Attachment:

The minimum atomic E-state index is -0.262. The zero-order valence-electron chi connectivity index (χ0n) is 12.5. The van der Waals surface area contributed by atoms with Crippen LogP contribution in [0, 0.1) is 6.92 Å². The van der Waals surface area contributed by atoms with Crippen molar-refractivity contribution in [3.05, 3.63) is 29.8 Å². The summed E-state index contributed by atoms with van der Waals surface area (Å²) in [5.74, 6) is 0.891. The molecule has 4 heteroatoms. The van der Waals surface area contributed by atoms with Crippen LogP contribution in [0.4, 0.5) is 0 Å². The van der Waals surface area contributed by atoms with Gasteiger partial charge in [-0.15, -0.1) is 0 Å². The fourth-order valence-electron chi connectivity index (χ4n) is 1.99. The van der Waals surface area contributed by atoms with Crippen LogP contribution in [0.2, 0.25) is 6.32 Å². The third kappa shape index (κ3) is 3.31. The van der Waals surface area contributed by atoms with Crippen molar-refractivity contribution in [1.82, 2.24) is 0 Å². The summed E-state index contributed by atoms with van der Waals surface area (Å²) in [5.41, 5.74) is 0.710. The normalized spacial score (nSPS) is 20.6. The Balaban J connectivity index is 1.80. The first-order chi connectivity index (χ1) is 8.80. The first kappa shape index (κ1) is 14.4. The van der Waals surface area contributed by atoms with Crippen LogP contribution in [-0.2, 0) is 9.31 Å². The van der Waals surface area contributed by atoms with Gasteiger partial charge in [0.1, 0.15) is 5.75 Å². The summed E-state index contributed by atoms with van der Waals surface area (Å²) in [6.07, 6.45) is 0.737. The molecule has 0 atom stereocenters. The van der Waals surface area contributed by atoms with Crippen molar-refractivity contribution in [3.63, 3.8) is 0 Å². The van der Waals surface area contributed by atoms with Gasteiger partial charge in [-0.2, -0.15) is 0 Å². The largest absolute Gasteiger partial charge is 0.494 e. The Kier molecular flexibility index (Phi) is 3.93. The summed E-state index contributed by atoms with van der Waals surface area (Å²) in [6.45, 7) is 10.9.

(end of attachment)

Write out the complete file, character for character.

The minimum atomic E-state index is -0.262. The zero-order valence-electron chi connectivity index (χ0n) is 12.5. The van der Waals surface area contributed by atoms with Crippen LogP contribution in [0, 0.1) is 6.92 Å². The van der Waals surface area contributed by atoms with Crippen molar-refractivity contribution in [3.05, 3.63) is 29.8 Å². The summed E-state index contributed by atoms with van der Waals surface area (Å²) in [5.74, 6) is 0.891. The molecule has 4 heteroatoms. The van der Waals surface area contributed by atoms with Crippen LogP contribution in [0.4, 0.5) is 0 Å². The van der Waals surface area contributed by atoms with Gasteiger partial charge in [-0.15, -0.1) is 0 Å². The fourth-order valence-electron chi connectivity index (χ4n) is 1.99. The van der Waals surface area contributed by atoms with Crippen LogP contribution in [0.2, 0.25) is 6.32 Å². The third kappa shape index (κ3) is 3.31. The van der Waals surface area contributed by atoms with Crippen molar-refractivity contribution in [1.82, 2.24) is 0 Å². The summed E-state index contributed by atoms with van der Waals surface area (Å²) in [5.41, 5.74) is 0.710. The normalized spacial score (nSPS) is 20.6. The Balaban J connectivity index is 1.80. The first-order chi connectivity index (χ1) is 8.80. The first kappa shape index (κ1) is 14.4. The van der Waals surface area contributed by atoms with Crippen LogP contribution in [-0.2, 0) is 9.31 Å². The van der Waals surface area contributed by atoms with Gasteiger partial charge in [0.1, 0.15) is 5.75 Å². The summed E-state index contributed by atoms with van der Waals surface area (Å²) in [6.07, 6.45) is 0.737. The molecule has 0 atom stereocenters. The van der Waals surface area contributed by atoms with Crippen molar-refractivity contribution in [3.63, 3.8) is 0 Å². The van der Waals surface area contributed by atoms with Gasteiger partial charge in [-0.2, -0.15) is 0 Å². The largest absolute Gasteiger partial charge is 0.494 e. The Kier molecular flexibility index (Phi) is 3.93. The summed E-state index contributed by atoms with van der Waals surface area (Å²) in [6.45, 7) is 10.9.